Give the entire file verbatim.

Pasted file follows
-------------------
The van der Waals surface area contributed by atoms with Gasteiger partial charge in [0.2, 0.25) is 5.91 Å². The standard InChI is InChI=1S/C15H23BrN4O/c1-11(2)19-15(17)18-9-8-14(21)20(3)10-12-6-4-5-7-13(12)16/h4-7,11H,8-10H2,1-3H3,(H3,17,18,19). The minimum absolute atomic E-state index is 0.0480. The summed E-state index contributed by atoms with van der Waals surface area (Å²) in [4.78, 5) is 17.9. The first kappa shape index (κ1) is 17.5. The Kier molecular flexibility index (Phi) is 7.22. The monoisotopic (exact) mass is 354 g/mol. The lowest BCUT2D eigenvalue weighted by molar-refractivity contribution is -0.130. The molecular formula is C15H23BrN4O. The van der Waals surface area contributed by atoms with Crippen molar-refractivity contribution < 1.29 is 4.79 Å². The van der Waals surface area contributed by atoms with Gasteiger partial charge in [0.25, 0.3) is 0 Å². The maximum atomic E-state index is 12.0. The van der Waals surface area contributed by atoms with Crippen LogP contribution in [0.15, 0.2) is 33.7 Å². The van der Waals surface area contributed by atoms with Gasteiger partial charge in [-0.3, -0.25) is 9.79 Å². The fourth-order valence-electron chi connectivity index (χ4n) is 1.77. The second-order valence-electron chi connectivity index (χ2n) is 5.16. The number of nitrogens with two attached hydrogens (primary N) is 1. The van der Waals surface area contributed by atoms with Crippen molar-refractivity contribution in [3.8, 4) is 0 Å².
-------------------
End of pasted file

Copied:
The van der Waals surface area contributed by atoms with Gasteiger partial charge in [0.2, 0.25) is 5.91 Å². The standard InChI is InChI=1S/C15H23BrN4O/c1-11(2)19-15(17)18-9-8-14(21)20(3)10-12-6-4-5-7-13(12)16/h4-7,11H,8-10H2,1-3H3,(H3,17,18,19). The minimum absolute atomic E-state index is 0.0480. The summed E-state index contributed by atoms with van der Waals surface area (Å²) in [4.78, 5) is 17.9. The first kappa shape index (κ1) is 17.5. The Kier molecular flexibility index (Phi) is 7.22. The monoisotopic (exact) mass is 354 g/mol. The lowest BCUT2D eigenvalue weighted by molar-refractivity contribution is -0.130. The molecular formula is C15H23BrN4O. The van der Waals surface area contributed by atoms with Crippen molar-refractivity contribution < 1.29 is 4.79 Å². The van der Waals surface area contributed by atoms with Gasteiger partial charge in [0.25, 0.3) is 0 Å². The maximum atomic E-state index is 12.0. The van der Waals surface area contributed by atoms with Crippen LogP contribution in [0.15, 0.2) is 33.7 Å². The van der Waals surface area contributed by atoms with Gasteiger partial charge in [-0.3, -0.25) is 9.79 Å². The fourth-order valence-electron chi connectivity index (χ4n) is 1.77. The second-order valence-electron chi connectivity index (χ2n) is 5.16. The number of nitrogens with two attached hydrogens (primary N) is 1. The van der Waals surface area contributed by atoms with Crippen molar-refractivity contribution in [3.8, 4) is 0 Å².